Gramercy Pediatrics is a state-of-the-art medical facility, housing the pediatric practice of Dr. Dyan Hes and her staff. Together, they provide medical care to children, teens and young adults from birth to college age. In addition to offering the full range of pediatric services, Dr. Hes also specializes in pediatric obesity.
Gramercy Pediatrics has two office locations, one located in Gramercy Park and the other location in Chelsea at 23rd and 9th Ave. Gramercy Pediatrics features four large exam rooms and an on-site laboratory, which speeds test results and makes it possible for parents to accompany their children during blood draws. The facility is completely paperless and uses eClinicalWorks, the leading software application for electronic medical records.
Dr. Hes has created an office where your child’s medical visit will flow seamlessly. The office is wheelchair accessible and has stroller “parking.” Dr. Hes and/or her staff are fluent in English, Spanish, Hebrew and Russian. We look forward to seeing you and meeting all of your child’s medical needs. Every month we are going to have a new and exciting topic to discuss with you.
With spring break approaching I field many calls about traveling with kids, particularly babies. For many women, maternity leave is the longest stretch of free travel time they will ever have. A frequent question I hear is, “How early can I travel on a plane?” I often remind families, “Babies can be born on a plane!” That being said, this is not ideal!
What I recommend, is that if you have non urgent travel, try to wait to have your baby receive her first round of immunizations. Most infants received the hepatitis B vaccine at birth. After that initial vaccine, the earliest we can give the next set of shots is 45 days of life (6 weeks). I recommend that families wait 1-2 days after vaccinations to travel, thereby giving the baby a chance to respond to the vaccines. Some babies, though not most, get fussy. Even if they have fever it is alright to travel. This post vaccination fever is not contagious. It is a normal reaction to vaccines.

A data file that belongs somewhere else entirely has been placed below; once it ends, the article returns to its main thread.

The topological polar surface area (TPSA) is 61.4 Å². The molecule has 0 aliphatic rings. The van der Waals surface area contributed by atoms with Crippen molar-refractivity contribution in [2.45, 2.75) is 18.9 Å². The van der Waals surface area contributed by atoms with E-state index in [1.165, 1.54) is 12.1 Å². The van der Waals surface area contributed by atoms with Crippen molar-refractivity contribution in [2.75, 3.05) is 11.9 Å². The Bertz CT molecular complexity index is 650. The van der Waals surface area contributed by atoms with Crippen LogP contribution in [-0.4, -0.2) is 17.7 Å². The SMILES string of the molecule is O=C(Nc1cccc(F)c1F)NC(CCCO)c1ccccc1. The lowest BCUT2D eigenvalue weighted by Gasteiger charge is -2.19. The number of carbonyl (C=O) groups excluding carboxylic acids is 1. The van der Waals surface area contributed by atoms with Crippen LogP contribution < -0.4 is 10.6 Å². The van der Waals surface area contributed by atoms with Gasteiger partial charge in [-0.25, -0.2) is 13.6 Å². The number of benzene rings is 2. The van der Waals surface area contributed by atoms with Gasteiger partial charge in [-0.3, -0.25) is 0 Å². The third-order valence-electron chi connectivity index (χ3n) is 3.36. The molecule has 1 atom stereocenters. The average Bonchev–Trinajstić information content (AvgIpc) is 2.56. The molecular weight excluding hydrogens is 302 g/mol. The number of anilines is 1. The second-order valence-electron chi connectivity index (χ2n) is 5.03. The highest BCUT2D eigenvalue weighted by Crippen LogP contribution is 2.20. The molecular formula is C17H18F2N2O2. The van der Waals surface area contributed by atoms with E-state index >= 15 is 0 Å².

Flying with a baby is actually easier than a toddler. Babies can sit on your lap until age 2 years on most flights. I recommend that parents with small infants use a baby carrier to arrive to the airport. With all the security checks, it’s a lot easier than unloading your baby and folding up a stroller to put through the security machine. If your baby is to heavy to carry, then try to bring your lightest umbrella stroller to push to the gate and then check it under the plane. Other families choose to bring an infant in a car seat. In this case you should use something like a snap-and-go, where you can detach the stroller base at the gate and carry the car seat onto the plane. If you bring a car seat onto the plane, you must pay for a seat for the baby. Some international flights offer a bassinet to families sitting in the first row of coach seating. You can ask to reserve this seat ahead of time.
Babies are born with sinuses but they are under developed. Therefore, they really do not start feeling ear pain until 1-2 years. Most infants do not have any ear pain with flying until the toddler years. By 9 months I recommend to have your baby sucking on a pacifier or drinking a bottle/nursing for takeoff and landing just to ensure that their ears equalize. It is also wise to carry some children’s acetaminophen or ibuprofen with you in case of pain.
Many parents inquire about using Benadryl (diphenhydramine) to make their children sleepy on a plane. Just remember that 10% of people have a hyperactivity reaction from Benadryl and do not become sleepy at all. You never want to be that family with the hyperactive child running up and down the plane! Try Benadryl at home one day on the weekend before you fly.
The hardest part of traveling with a toddler or small child is keeping them occupied on the flight. Nowadays, many flights come equipped with TV screens, but not all families use screen time. Try to bring books, crayons, crafts or other small games to keep your child entertained.
For international flights, nighttime travel is best. Parents always ask me about what to do with a child’s schedule when traveling. The truth is that there is not much you can do. For each hour of time difference, there is about one day of jet lag. By the time your baby is adjusted…you are usually on your way home. Wishing everyone safe travels!
-by Dyan Hes, MD Medical Director of Gramercy Pediatrics